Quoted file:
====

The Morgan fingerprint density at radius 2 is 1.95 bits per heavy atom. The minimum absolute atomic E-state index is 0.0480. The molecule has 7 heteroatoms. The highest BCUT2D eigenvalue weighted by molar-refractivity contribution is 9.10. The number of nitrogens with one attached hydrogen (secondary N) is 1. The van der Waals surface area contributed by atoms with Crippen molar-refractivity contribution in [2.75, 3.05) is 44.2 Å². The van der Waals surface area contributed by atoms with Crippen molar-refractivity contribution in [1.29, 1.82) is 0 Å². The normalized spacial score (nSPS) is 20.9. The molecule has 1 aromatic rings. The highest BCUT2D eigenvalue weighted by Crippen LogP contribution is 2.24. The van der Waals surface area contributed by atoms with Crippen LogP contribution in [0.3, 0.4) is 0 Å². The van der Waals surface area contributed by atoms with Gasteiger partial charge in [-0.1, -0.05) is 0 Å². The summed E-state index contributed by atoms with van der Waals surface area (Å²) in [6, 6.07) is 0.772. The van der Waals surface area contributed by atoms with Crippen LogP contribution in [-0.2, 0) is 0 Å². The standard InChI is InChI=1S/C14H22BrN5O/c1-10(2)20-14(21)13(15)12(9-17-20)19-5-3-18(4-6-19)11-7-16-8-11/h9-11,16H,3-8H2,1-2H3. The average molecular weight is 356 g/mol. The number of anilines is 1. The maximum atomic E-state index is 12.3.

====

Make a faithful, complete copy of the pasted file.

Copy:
The Morgan fingerprint density at radius 2 is 1.95 bits per heavy atom. The minimum absolute atomic E-state index is 0.0480. The molecule has 7 heteroatoms. The highest BCUT2D eigenvalue weighted by molar-refractivity contribution is 9.10. The number of nitrogens with one attached hydrogen (secondary N) is 1. The van der Waals surface area contributed by atoms with Crippen molar-refractivity contribution in [2.75, 3.05) is 44.2 Å². The van der Waals surface area contributed by atoms with Crippen molar-refractivity contribution in [1.29, 1.82) is 0 Å². The normalized spacial score (nSPS) is 20.9. The molecule has 1 aromatic rings. The highest BCUT2D eigenvalue weighted by Crippen LogP contribution is 2.24. The van der Waals surface area contributed by atoms with Crippen LogP contribution in [0.3, 0.4) is 0 Å². The van der Waals surface area contributed by atoms with Gasteiger partial charge in [-0.1, -0.05) is 0 Å². The summed E-state index contributed by atoms with van der Waals surface area (Å²) in [6, 6.07) is 0.772. The van der Waals surface area contributed by atoms with Crippen LogP contribution in [-0.2, 0) is 0 Å². The standard InChI is InChI=1S/C14H22BrN5O/c1-10(2)20-14(21)13(15)12(9-17-20)19-5-3-18(4-6-19)11-7-16-8-11/h9-11,16H,3-8H2,1-2H3. The average molecular weight is 356 g/mol. The number of anilines is 1. The maximum atomic E-state index is 12.3.